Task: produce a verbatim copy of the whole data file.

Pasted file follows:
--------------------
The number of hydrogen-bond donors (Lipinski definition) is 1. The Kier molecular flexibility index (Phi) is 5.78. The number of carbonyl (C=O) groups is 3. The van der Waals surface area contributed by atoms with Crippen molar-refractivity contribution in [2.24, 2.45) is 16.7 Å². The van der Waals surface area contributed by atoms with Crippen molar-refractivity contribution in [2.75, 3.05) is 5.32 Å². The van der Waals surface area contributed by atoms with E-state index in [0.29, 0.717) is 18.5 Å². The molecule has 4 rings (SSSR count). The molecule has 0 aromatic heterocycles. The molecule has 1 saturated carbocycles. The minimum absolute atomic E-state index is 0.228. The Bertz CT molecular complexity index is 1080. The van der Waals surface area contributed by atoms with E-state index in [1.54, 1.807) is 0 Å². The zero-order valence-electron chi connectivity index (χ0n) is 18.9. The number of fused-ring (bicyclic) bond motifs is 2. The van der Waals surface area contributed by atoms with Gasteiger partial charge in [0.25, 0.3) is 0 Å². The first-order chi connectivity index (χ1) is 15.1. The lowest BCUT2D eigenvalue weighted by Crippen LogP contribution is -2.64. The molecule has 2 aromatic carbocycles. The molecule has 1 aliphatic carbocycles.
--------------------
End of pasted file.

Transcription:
The number of hydrogen-bond donors (Lipinski definition) is 1. The Kier molecular flexibility index (Phi) is 5.78. The number of carbonyl (C=O) groups is 3. The van der Waals surface area contributed by atoms with Crippen molar-refractivity contribution in [2.24, 2.45) is 16.7 Å². The van der Waals surface area contributed by atoms with Crippen molar-refractivity contribution in [2.75, 3.05) is 5.32 Å². The van der Waals surface area contributed by atoms with E-state index in [0.29, 0.717) is 18.5 Å². The molecule has 4 rings (SSSR count). The molecule has 0 aromatic heterocycles. The molecule has 1 saturated carbocycles. The minimum absolute atomic E-state index is 0.228. The Bertz CT molecular complexity index is 1080. The van der Waals surface area contributed by atoms with E-state index in [1.54, 1.807) is 0 Å². The zero-order valence-electron chi connectivity index (χ0n) is 18.9. The number of fused-ring (bicyclic) bond motifs is 2. The van der Waals surface area contributed by atoms with Gasteiger partial charge in [0.25, 0.3) is 0 Å². The first-order chi connectivity index (χ1) is 15.1. The lowest BCUT2D eigenvalue weighted by Crippen LogP contribution is -2.64. The molecule has 2 aromatic carbocycles. The molecule has 1 aliphatic carbocycles.